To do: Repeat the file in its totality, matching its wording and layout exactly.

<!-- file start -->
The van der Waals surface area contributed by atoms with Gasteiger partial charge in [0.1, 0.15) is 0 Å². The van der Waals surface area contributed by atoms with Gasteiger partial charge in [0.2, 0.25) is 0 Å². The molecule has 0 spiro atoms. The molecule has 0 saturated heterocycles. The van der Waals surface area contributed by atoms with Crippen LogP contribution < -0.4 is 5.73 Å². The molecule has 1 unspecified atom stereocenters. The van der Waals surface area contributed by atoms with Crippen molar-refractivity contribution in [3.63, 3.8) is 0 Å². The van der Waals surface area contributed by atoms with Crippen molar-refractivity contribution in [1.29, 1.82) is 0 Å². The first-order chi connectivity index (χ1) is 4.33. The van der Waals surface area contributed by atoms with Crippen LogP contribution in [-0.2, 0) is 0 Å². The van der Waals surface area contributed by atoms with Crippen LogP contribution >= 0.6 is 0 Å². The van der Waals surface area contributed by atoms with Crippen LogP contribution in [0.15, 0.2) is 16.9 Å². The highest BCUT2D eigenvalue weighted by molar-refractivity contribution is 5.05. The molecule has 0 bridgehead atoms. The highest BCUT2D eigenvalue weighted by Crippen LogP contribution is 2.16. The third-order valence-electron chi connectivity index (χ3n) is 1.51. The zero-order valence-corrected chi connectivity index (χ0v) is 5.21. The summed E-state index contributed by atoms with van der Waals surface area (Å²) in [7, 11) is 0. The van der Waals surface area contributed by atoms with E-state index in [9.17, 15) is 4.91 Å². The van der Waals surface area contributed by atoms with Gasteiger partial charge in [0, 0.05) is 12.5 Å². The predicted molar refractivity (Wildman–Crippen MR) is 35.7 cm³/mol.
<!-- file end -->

The van der Waals surface area contributed by atoms with Gasteiger partial charge in [0.1, 0.15) is 0 Å². The van der Waals surface area contributed by atoms with Gasteiger partial charge in [0.2, 0.25) is 0 Å². The molecule has 0 spiro atoms. The molecule has 0 saturated heterocycles. The van der Waals surface area contributed by atoms with Crippen LogP contribution < -0.4 is 5.73 Å². The molecule has 1 unspecified atom stereocenters. The van der Waals surface area contributed by atoms with Crippen molar-refractivity contribution in [3.63, 3.8) is 0 Å². The van der Waals surface area contributed by atoms with Crippen molar-refractivity contribution in [1.29, 1.82) is 0 Å². The first-order chi connectivity index (χ1) is 4.33. The van der Waals surface area contributed by atoms with Crippen LogP contribution in [-0.2, 0) is 0 Å². The van der Waals surface area contributed by atoms with Crippen LogP contribution >= 0.6 is 0 Å². The van der Waals surface area contributed by atoms with Crippen LogP contribution in [0.15, 0.2) is 16.9 Å². The highest BCUT2D eigenvalue weighted by molar-refractivity contribution is 5.05. The molecule has 0 bridgehead atoms. The highest BCUT2D eigenvalue weighted by Crippen LogP contribution is 2.16. The third-order valence-electron chi connectivity index (χ3n) is 1.51. The zero-order valence-corrected chi connectivity index (χ0v) is 5.21. The summed E-state index contributed by atoms with van der Waals surface area (Å²) in [7, 11) is 0. The van der Waals surface area contributed by atoms with E-state index in [9.17, 15) is 4.91 Å². The van der Waals surface area contributed by atoms with Gasteiger partial charge in [0, 0.05) is 12.5 Å². The predicted molar refractivity (Wildman–Crippen MR) is 35.7 cm³/mol.